What a load of bullshit.

There’s no denying that the real world is replete with examples of the beauty and the beast dynamic represented by Leela and VC. Many women are magnetically drawn to men who use and abuse them. Yet, if the aim was to capture a slice of real life, then Kaatru Veliyidai fails miserably. After all, what reality does the movie exist in? Its painterly frames belong to the heavens but its disturbing relationship moments are recognisably human. Abuse has never been this beautifully filmed, always bathed in warm amber hues.

“We don’t see a side of Leela outside of these flights of fancy – which is an impediment to a movie that tries to have its feet firmly planted on the ground.”

The movie also undercuts its character building in the songs it chooses to foreground. The way characters behave in songs are usually seamless in Ratnam’s movies because they are integral to the narrative. Contrast the way Manisha Koirala shimmies while still remaining an enigmatic vision in “Dil Se” or how Madhoo reveals her childlike ebullience in many of the songs in “Roja”. In “Kaatru Veliyidai”, Leela is frequently depicted as careful and reserved around people, including VC (on their first date she dutifully asks him if she can scream with glee while they are mid-air). Yet, she dances with abandon at VC’s brother’s wedding in one song and flails dramatically while cooing to him in another. We don’t see a side of Leela outside of these flights of fancy – which is an impediment to a movie that tries to have its feet firmly planted on the ground. Moreover, if realism is the goal, as an interview with a member of the creative team seems to suggest, what’s with the absurd number of main characters speaking Tamil in Kashmir or the fact that Rao Hydari with her light eyes and porcelain skin scarcely resembles a typical Tamil woman?

For “Kaatru Veliyidai” to pass off Leela and VC’s dramatic reunion as a happy ending is preposterous and reprehensible. Even the women in Mani Ratnam’s movies who don’t have agency are multifaceted. Yet, despite Aditi Rao Hydari’s excellent performance, Leela is more lovingly caressed by the camera than the screenplay. In the moments where we are left alone with her, the movie isn’t interested in capturing who she is outside the confines of her toxic relationship. The camera always lovingly deifies the heroine but never lets us inside her head.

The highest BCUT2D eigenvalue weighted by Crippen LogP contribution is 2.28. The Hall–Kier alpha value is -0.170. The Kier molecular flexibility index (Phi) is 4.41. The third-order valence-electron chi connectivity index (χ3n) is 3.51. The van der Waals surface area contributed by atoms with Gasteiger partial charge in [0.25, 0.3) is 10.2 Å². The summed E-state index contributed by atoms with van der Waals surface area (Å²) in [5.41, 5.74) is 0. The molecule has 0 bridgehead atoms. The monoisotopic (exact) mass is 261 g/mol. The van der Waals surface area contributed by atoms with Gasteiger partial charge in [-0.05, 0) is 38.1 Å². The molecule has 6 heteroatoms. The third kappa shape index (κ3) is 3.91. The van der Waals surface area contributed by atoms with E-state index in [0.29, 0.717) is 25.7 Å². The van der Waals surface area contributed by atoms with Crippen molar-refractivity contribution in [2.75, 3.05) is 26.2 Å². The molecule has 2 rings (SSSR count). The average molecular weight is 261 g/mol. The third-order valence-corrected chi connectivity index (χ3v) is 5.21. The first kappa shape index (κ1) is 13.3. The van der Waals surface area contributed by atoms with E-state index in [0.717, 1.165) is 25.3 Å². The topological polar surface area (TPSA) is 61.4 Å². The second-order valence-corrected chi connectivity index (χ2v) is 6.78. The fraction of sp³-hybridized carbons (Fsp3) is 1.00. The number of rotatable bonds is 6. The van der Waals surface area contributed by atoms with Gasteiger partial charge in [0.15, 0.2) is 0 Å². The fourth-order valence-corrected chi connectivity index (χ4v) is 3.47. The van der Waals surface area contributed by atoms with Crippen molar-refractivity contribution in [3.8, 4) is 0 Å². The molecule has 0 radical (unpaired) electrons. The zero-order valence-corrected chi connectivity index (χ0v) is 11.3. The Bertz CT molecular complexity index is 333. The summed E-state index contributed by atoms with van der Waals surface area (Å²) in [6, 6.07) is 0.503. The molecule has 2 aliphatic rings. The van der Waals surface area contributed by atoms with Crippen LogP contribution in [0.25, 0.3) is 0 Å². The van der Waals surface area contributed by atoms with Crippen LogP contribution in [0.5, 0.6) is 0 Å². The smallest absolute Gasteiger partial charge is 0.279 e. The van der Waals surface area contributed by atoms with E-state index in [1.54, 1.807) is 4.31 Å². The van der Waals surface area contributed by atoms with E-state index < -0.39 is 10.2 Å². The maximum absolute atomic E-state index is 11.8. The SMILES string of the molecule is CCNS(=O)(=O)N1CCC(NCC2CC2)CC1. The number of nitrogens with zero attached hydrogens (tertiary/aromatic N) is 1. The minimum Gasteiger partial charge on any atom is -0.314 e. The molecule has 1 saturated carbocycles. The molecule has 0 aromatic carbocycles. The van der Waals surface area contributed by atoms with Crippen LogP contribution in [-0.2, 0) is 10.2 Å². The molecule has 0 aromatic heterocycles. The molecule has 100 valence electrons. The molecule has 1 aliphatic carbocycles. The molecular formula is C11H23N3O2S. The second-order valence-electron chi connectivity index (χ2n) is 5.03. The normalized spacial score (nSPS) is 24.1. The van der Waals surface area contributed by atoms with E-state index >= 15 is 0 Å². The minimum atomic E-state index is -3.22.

The film ending the way it does is equivalent to “The Shining” ending breezily after its first act, with Jack Nicholson, Shelley Duvall, and their adorable tot in a tight embrace. All you can do is grimace in horror and wonder why the heroine has reconciled with this narcissist, who in all likelihood, will turn out to be an axe murderer. For this, “Kaatru Veliyidai” only has only one answer. This is true love. Welp.

You must be to comment.
  1. Ram JEE

    Maniratnam nowhere said or preached to you in the film kaatru veliyidai that it is true love.
    If you imagine it like an true love what can a director do for that.
    The reaity is most of our mens will behave like a VC and most of womens would also like a DR. LEELA. So they are representing an ordinary men and women.They cannot live without together. Within an ordinary mind, he had shown some extraordinary.
    Anyway some of ur points are really eye-opening.

  2. dandy

    Misogyny is not in army culture rather chivalry is. Trying to brainwash people into believing army culture is full of misogyny coming from movie makers who are actually epitome of misogyny and casting couch and objectifying women is nothing more than hypocritical. Indian filmmakers are still B-grade in comparison to world cinema considering they have zero creativity shamelessly plagiarize everything from foreign cinema and literally no filmmaker is an exception.
    Had they actually done some hard work and research like western movie makers they plagiarize blatantly they would actually would have found what Army culture is Actually like.

More from Karthik Shankar

Similar Posts

By jayesh acharya

By Rakesh Nagdeo | Adivasi Awaaz Creator

By Sunita Sandilya | Adivasi Awaaz Creator

Wondering what to write about?

Here are some topics to get you started

Share your details to download the report.

We promise not to spam or send irrelevant information.

Share your details to download the report.

We promise not to spam or send irrelevant information.

An ambassador and trained facilitator under Eco Femme (a social enterprise working towards menstrual health in south India), Sanjina is also an active member of the MHM Collective- India and Menstrual Health Alliance- India. She has conducted Menstrual Health sessions in multiple government schools adopted by Rotary District 3240 as part of their WinS project in rural Bengal. She has also delivered training of trainers on SRHR, gender, sexuality and Menstruation for Tomorrow’s Foundation, Vikramshila Education Resource Society, Nirdhan trust and Micro Finance, Tollygunj Women In Need, Paint It Red in Kolkata.